How to Win in Badminton Doubles: Strategy and Tips
Badminton doubles has an extremely different style of play compared to badminton singles. Two partners work together to retrieve the shuttle.
In professional badminton, you’ll realise that a singles player will not be a doubles player at the same time.
It’s difficult for a player to specialize in both badminton singles and doubles.
This is because singles and doubles player move differently around
the court. Training for singles and doubles is also very different.
The table below highlights the main differences:
|Good Court Coverage
|Effective footwork is key
|Formation is important
|Focus their training on footwork and accurate smashes towards the singles sidelines.
|Train more on returning badminton services (I’ll explain why later), powerful smashes and block defences.
Basic Strategy in Badminton Doubles
When playing doubles, it is very important that you DO NOT produce a high lift or clear unless you really have to.
When you lift or clear the shuttle, you’re simply inviting your opponent to attack you.
The basic strategy to win rallies in doubles is to fire channelling
attacks to your opponents and then keep the pressure on until you win
The objective is to force a weak return from your opponent with your consecutive attacks.
In order to commence your attack, you’ll first have to force your opponent to produce a high lift. This allows you or your partner to smash.
Returning Opponent’s Serve
In doubles, returning a badminton serve is extremely important because it determines who gets the high lift first.
The party who gets the lift first will get the chance to attack, which means they have a higher chance to win the rally.
When you return a serve in doubles, make the shuttle fly as low as
possible (in a flat trajectory). This prevents your opponent from
smashing and initiating pressure.
How to Return Opponent’s Serve
The picture above shows you the ideal return of serve in badminton doubles.
Keep the shuttle as low as possible or direct it downwards to your opponent. This may force a high lift from your opponent.
The shots that you should employ for the return of serve in doubles are:
If your opponent produces a poor quality serve (the serve is too high), do not hesitate to smash!
Work Your Way to Get the Lift
A good return (as explained above) is a good way to force a high lift from your opponent.
If your return fails to force your opponents to produce a high lift, be patient.
Work your way through the rally; continue working on getting a lift from your opponents.
The main objective in a badminton doubles game is to bring the
shuttle lower towards your opponents, until one party finally gives up
and performs the high lift.
This is when you start your attacks using the badminton jump smash.
Keep Sending the Shuttle Downwards and Keep it As Low as Possible
In the picture above, both parties try to keep the shuttle as low as
possible. They aim to bring the shuttle down lower and lower towards
their opponents’ side.
When one party feels that the shuttle is too low, they will eventually perform the high lift.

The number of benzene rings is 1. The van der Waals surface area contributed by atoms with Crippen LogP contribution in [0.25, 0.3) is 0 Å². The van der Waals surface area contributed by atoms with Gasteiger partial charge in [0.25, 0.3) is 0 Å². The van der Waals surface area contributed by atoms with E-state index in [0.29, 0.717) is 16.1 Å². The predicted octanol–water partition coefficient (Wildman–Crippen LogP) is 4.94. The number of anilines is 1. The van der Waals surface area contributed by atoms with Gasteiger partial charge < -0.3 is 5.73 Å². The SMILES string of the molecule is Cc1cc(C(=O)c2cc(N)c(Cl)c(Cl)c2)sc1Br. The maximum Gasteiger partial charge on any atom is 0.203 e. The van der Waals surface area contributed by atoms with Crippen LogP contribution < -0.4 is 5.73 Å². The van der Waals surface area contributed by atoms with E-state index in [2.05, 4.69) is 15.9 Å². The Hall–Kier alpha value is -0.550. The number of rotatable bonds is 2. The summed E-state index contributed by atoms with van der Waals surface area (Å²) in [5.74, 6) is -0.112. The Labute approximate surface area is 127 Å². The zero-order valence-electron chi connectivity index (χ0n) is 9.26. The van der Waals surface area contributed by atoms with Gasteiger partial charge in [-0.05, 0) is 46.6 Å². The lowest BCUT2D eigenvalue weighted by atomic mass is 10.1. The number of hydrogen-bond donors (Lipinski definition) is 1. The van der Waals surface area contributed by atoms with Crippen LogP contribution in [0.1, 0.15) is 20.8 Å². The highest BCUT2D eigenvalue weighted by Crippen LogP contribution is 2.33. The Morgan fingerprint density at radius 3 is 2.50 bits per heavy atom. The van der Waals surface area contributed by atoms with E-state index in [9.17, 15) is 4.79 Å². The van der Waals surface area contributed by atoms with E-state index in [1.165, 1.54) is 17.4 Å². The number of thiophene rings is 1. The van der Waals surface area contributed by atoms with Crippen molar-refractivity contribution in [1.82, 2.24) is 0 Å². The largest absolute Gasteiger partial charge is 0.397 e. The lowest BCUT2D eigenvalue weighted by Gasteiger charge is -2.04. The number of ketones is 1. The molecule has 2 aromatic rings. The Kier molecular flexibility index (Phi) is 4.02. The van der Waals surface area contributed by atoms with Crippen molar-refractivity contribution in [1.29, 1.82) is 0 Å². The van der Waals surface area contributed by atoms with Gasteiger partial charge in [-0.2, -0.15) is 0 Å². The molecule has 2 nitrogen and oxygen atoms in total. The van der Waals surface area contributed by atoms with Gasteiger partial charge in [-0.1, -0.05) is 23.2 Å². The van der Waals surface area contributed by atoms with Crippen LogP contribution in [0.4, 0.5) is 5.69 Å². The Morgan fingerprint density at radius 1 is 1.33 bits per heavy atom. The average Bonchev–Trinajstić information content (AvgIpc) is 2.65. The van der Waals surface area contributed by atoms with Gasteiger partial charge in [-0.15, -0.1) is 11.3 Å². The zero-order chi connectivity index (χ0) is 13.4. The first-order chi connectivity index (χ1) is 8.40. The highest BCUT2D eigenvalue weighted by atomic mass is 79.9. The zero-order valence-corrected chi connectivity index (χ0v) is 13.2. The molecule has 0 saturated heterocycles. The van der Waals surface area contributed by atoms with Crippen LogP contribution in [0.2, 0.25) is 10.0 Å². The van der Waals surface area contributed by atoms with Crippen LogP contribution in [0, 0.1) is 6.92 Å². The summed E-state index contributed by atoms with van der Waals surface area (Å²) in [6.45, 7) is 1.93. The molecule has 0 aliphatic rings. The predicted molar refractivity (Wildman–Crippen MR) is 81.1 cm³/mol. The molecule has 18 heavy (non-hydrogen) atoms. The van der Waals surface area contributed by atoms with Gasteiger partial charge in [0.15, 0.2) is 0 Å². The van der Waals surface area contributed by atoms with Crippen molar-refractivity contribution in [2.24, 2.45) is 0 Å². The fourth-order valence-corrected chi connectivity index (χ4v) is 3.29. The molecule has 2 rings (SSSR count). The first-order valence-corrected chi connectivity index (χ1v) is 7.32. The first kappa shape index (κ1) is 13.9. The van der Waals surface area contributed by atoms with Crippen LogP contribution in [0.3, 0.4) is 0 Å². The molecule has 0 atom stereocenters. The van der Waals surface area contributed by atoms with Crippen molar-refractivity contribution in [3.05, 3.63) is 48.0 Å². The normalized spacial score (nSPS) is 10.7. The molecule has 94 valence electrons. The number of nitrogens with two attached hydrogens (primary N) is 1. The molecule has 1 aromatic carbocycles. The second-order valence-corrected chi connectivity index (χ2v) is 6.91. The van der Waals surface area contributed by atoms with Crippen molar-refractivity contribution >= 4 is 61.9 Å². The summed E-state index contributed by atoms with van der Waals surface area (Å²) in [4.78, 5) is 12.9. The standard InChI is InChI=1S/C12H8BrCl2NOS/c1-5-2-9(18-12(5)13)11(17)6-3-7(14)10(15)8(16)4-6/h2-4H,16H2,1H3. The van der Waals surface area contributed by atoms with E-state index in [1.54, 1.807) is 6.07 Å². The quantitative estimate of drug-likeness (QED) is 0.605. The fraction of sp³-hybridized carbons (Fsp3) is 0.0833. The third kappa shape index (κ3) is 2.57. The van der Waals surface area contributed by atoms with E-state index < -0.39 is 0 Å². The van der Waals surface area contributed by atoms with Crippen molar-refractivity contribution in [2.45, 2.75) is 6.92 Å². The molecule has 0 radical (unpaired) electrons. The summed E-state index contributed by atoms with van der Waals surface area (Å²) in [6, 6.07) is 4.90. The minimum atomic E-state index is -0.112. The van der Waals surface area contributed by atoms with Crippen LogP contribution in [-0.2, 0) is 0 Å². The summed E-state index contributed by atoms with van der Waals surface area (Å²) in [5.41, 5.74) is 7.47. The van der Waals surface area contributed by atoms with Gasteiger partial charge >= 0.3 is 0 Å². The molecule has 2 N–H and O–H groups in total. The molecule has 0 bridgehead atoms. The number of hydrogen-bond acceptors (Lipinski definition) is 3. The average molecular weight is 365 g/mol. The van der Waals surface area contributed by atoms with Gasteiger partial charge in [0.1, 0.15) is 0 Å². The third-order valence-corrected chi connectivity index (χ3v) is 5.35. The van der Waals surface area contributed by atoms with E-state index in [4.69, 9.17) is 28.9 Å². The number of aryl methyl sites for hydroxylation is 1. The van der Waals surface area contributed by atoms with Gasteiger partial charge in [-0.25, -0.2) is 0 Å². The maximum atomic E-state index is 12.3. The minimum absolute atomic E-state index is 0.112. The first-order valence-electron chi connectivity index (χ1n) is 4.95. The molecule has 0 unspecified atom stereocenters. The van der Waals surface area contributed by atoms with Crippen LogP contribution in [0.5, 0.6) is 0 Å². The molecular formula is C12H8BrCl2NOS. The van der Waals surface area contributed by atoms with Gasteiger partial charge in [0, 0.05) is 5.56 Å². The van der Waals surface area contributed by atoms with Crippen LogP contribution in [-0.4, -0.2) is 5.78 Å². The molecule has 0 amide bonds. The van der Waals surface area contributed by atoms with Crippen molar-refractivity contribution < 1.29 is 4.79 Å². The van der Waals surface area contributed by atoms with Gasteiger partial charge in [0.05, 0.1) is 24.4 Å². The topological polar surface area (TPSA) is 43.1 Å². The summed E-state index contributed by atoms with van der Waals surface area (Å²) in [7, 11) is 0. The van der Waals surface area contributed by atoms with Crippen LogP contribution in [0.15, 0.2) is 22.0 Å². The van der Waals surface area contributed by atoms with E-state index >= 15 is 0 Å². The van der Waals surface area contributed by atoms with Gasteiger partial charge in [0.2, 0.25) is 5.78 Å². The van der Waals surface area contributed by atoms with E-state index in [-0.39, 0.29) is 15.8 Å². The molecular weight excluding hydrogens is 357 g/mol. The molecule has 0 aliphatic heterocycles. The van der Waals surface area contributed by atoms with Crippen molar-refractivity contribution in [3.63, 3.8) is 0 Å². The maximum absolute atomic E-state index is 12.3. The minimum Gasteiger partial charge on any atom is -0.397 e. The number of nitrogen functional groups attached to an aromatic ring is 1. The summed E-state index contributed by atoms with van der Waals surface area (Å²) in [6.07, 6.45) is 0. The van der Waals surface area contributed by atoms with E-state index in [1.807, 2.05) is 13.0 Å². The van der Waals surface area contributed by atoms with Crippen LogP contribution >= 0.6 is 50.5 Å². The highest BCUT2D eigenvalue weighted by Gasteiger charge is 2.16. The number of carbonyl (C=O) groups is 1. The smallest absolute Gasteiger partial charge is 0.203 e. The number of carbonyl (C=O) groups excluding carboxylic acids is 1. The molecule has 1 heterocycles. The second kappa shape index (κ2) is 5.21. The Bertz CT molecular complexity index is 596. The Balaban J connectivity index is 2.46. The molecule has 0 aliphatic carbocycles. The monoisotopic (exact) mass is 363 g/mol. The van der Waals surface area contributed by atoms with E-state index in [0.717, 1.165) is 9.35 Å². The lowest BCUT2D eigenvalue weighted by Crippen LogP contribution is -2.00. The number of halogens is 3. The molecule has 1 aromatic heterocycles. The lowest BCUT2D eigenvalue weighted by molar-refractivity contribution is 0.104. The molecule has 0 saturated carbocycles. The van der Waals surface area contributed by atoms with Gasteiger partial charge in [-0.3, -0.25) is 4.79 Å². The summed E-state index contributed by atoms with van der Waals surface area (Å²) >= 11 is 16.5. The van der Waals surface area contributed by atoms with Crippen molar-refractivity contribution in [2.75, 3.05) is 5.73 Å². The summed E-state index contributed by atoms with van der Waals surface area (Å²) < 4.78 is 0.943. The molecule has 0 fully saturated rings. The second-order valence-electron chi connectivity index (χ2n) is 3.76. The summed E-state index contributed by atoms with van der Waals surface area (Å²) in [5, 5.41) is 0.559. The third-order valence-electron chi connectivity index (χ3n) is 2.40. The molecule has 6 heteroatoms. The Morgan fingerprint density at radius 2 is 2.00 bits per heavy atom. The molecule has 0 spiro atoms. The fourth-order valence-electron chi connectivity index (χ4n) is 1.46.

Basic Doubles Formation
Formation in badminton doubles is very important for fast continuous attack. Good formation also helps with defence.
Basically there are 2 types of formation:
- Attacking formation (players standing in front and at the back)
- Defensive formation (players standing side by side)
Your partner and you should move to form the attacking formation when you manage to force your opponents to produce a high lift.
The badminton doubles attacking formation simply requires one player to stand behind his partner (see the picture above).
In the attacking formation, the 2 players will have different roles.
The player in front (known as the “setter”) is responsible for
- Securing the net position. The setter will apply pressure from the net area to continue forcing lifts from their opponent.
- Intercepting short defences. If the opponents hit a poor quality
lift, the setter positioned at the front will intercept the lift with a
The player at the back (known as the attacker) plays only 1 important role, which is to penetrate their opponent’s defences by firing powerful shots.
In simple terms, the attacker covers the back of the court, whereas
the setter covers the front of the court in an attacking formation.
Form a defensive formation when either of you execute a high lift or high clear.
This formation will have you and your partner standing side by side, where each player covers their respective sides.
In a defensive formation, be prepared to defend against your opponent’s powerful smashes.
In addition, practise an important defensive skill known as the BLOCK DEFENCE.
To perform a block defence, retrieve your opponent’s smash by lifting
the shuttle high. Send the smash right back to the attacker at the
The picture above shows you the flight trajectory of your opponent’s smash (in blue) and a block defence by you (in red).
Your block defence must fly high and deep into your opponent’s
baseline to prevent the setter from intercepting with a half court
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